FIG. 8 is a diagram of the method of controlling the processing of semiconductor materials and devices on the basis of optical emission spectroscopy in accordance with an embodiment of the disclosure. Method 800 is generally similar to method 200 with the following exceptions. Light spectra emitted during a beam scanning 850 are collected 870 and analyzed 880 in spectrometer 595. Based on the analysis obtained, processor 573 and controller 575 may adjust process parameters 890 accordingly to optimize the desired results. This process can be iterative or continuous to continually adjust parameters or monitor and maintain desired settings. The laser can be adjusted such that spectra from a desired depth of the substrate or device is analyzed. As a result, properties at specific locations and depths of the substrate can be analyzed and process parameters adjusted if needed. Note that in the embodiments of FIGS. 6-8, the laser beam does not need to be scanned in a pattern or otherwise. A simple spot illumination can be used to obtain emission spectra from a single spot on the substrate.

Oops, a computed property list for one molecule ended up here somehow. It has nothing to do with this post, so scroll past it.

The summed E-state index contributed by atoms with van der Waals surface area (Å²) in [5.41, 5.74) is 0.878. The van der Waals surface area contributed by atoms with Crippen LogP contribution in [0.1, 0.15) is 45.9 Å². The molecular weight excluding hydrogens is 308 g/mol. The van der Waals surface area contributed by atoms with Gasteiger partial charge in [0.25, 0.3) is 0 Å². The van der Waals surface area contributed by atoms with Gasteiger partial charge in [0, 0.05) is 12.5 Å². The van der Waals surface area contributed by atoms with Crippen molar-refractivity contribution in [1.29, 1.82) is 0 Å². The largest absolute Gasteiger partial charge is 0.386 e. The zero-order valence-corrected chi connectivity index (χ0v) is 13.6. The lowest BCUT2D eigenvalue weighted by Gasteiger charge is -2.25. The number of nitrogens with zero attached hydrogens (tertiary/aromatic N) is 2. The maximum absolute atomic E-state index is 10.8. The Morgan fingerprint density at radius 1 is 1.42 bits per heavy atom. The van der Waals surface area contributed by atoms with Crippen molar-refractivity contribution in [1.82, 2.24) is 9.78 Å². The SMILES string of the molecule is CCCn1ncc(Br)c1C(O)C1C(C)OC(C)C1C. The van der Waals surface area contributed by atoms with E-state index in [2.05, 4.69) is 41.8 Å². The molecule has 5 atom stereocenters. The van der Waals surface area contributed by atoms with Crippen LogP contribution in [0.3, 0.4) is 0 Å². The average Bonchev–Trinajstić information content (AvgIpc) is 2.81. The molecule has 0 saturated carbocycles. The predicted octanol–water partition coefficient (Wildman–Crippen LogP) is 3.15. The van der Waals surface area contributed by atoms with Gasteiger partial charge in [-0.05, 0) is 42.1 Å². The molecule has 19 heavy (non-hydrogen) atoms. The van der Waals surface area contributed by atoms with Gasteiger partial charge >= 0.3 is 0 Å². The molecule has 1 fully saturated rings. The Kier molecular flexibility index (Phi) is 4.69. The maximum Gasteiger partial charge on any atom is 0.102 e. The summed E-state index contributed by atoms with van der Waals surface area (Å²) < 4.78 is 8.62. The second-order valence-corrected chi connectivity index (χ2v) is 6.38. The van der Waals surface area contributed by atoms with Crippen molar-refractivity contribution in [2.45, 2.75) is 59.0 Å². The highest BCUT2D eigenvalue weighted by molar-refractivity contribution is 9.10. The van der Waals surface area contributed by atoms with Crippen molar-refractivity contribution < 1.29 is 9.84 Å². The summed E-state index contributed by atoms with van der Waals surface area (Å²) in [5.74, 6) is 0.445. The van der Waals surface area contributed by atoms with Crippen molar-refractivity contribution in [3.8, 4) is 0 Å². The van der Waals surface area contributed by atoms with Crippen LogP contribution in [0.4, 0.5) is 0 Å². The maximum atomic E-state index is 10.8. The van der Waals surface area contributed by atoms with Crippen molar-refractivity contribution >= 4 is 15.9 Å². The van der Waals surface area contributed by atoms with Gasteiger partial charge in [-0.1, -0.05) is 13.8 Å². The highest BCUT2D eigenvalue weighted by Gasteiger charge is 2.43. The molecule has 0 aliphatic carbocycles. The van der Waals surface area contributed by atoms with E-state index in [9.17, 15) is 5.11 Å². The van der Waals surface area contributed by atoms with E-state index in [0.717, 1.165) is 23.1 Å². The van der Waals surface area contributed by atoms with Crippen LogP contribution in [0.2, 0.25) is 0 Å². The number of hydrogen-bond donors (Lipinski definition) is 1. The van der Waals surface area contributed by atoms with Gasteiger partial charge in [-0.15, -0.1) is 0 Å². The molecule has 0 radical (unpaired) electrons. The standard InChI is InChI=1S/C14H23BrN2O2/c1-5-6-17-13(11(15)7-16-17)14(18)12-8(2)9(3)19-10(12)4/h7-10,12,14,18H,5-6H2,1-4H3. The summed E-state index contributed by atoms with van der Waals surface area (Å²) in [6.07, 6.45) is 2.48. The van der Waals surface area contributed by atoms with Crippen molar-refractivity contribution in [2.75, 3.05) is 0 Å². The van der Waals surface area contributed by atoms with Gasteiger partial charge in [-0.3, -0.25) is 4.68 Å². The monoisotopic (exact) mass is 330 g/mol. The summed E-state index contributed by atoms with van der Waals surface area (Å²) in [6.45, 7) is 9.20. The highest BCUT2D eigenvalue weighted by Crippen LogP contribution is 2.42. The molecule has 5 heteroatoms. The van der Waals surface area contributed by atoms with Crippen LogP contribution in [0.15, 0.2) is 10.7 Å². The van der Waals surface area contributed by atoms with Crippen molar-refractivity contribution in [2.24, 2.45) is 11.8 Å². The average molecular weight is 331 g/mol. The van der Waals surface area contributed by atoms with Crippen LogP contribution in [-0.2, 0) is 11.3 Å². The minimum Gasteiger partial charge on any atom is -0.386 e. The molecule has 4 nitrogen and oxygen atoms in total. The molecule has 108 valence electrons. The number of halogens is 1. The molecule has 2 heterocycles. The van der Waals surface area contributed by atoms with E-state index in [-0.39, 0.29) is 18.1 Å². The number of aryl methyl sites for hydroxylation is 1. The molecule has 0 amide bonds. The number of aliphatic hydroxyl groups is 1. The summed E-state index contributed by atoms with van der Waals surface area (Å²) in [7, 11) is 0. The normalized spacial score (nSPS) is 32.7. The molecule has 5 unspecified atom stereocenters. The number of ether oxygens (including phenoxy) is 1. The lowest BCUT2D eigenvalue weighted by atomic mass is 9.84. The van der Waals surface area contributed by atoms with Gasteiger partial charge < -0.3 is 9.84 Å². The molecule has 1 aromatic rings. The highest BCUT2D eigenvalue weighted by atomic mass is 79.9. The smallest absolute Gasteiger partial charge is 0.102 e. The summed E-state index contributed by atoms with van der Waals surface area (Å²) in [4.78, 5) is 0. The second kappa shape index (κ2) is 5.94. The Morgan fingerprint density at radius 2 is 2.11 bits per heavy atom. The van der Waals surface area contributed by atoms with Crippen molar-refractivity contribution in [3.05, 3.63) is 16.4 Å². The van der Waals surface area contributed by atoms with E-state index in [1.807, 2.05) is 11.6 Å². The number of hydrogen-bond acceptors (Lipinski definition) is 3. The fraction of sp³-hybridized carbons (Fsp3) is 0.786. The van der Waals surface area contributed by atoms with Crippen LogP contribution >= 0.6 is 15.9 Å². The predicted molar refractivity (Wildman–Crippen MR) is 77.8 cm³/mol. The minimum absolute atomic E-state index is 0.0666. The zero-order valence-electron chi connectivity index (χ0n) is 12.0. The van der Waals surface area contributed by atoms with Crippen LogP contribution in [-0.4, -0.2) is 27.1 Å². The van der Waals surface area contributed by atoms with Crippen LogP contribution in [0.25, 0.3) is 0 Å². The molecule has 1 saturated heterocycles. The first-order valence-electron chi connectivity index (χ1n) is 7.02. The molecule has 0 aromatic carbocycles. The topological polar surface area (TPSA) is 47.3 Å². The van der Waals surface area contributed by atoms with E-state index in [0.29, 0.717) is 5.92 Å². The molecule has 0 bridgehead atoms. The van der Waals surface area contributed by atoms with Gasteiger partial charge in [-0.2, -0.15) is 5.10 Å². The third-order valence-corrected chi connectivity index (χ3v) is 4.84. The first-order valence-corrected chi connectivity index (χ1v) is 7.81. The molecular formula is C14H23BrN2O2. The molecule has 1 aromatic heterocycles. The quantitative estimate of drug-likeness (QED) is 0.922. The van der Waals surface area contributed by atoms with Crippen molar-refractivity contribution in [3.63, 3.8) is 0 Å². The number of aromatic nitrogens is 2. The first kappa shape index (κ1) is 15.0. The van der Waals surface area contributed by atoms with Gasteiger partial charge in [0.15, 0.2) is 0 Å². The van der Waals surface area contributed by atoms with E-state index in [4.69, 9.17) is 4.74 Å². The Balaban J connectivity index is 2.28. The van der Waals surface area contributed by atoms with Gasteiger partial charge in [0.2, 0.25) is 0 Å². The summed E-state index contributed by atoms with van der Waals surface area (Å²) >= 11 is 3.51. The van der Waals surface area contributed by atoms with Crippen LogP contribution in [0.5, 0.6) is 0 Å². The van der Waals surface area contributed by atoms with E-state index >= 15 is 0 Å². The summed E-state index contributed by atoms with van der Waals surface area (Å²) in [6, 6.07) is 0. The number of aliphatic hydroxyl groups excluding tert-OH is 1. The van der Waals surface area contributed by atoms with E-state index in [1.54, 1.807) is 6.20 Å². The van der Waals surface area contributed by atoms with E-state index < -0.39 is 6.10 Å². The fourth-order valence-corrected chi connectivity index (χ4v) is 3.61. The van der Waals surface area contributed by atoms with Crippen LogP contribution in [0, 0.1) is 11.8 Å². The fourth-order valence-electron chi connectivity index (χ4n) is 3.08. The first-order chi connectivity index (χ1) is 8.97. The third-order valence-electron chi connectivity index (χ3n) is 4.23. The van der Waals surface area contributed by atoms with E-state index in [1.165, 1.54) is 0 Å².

An example of optical emission spectroscopy is shown in FIG. 9. Optical spectra of samples of Al, Si, and AlSi are superimposed in the same graph of normalized intensity (where each trace is offset for viewing convenience. Measurements were made under ambient atmospheric conditions. Laser beam 10 was initially CW, but an optical modulator provided a delivered beam of 1064 nm wavelength light with pulse widths approximately from 2 to 50 nanoseconds, at a duty cycle approximately between 5% and 50%. Laser pulse power was between 50 and 100 kW. The spot size may vary from approximately 1 to 40 micrometers. Since the measurement was for the purpose of depth profiling, there was no scanning of the substrate area, and the spot location was stationary. The focal length varied from 100 mm to 400 mm, with a shorter focal length producing a smaller spot size and shorter depth of field focus. Signal-to-noise in the spectral emission signal is improved by integrating the signal over time, particularly with modulation spectroscopy, which is the case here. Typical integration times may be from approximately 1 ms to 100 ms.